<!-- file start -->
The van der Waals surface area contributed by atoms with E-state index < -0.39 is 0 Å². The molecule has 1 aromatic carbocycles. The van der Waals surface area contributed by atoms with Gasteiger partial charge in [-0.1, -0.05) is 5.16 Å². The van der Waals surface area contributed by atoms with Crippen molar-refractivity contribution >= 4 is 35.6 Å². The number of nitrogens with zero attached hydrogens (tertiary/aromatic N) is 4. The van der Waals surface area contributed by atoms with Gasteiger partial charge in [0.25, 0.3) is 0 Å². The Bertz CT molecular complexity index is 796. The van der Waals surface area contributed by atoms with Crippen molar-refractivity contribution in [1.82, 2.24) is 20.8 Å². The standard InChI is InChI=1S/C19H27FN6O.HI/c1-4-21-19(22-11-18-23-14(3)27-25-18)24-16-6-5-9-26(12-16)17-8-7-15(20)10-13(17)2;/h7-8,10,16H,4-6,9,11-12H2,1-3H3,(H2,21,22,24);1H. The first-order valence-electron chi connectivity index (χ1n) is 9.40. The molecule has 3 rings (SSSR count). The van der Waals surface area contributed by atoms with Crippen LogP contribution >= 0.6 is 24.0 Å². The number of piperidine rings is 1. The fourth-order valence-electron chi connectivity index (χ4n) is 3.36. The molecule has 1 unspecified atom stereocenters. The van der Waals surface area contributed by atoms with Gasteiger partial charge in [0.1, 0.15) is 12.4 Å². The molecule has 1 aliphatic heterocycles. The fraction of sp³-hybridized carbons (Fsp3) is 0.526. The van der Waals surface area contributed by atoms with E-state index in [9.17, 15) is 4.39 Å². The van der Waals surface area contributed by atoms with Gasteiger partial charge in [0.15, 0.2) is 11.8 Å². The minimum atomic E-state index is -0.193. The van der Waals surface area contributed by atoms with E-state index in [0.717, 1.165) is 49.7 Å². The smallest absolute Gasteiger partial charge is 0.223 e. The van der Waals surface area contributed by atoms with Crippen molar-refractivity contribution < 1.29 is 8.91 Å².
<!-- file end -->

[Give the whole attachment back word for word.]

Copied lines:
The van der Waals surface area contributed by atoms with E-state index < -0.39 is 0 Å². The molecule has 1 aromatic carbocycles. The van der Waals surface area contributed by atoms with Gasteiger partial charge in [-0.1, -0.05) is 5.16 Å². The van der Waals surface area contributed by atoms with Crippen molar-refractivity contribution >= 4 is 35.6 Å². The number of nitrogens with zero attached hydrogens (tertiary/aromatic N) is 4. The van der Waals surface area contributed by atoms with Gasteiger partial charge in [0.25, 0.3) is 0 Å². The Bertz CT molecular complexity index is 796. The van der Waals surface area contributed by atoms with Crippen molar-refractivity contribution in [1.82, 2.24) is 20.8 Å². The standard InChI is InChI=1S/C19H27FN6O.HI/c1-4-21-19(22-11-18-23-14(3)27-25-18)24-16-6-5-9-26(12-16)17-8-7-15(20)10-13(17)2;/h7-8,10,16H,4-6,9,11-12H2,1-3H3,(H2,21,22,24);1H. The first-order valence-electron chi connectivity index (χ1n) is 9.40. The molecule has 3 rings (SSSR count). The van der Waals surface area contributed by atoms with Crippen LogP contribution >= 0.6 is 24.0 Å². The number of piperidine rings is 1. The fourth-order valence-electron chi connectivity index (χ4n) is 3.36. The molecule has 1 unspecified atom stereocenters. The van der Waals surface area contributed by atoms with Gasteiger partial charge in [0.1, 0.15) is 12.4 Å². The molecule has 1 aliphatic heterocycles. The fraction of sp³-hybridized carbons (Fsp3) is 0.526. The van der Waals surface area contributed by atoms with E-state index in [9.17, 15) is 4.39 Å². The van der Waals surface area contributed by atoms with Gasteiger partial charge in [0.15, 0.2) is 11.8 Å². The minimum atomic E-state index is -0.193. The van der Waals surface area contributed by atoms with E-state index in [0.717, 1.165) is 49.7 Å². The smallest absolute Gasteiger partial charge is 0.223 e. The van der Waals surface area contributed by atoms with Crippen molar-refractivity contribution < 1.29 is 8.91 Å².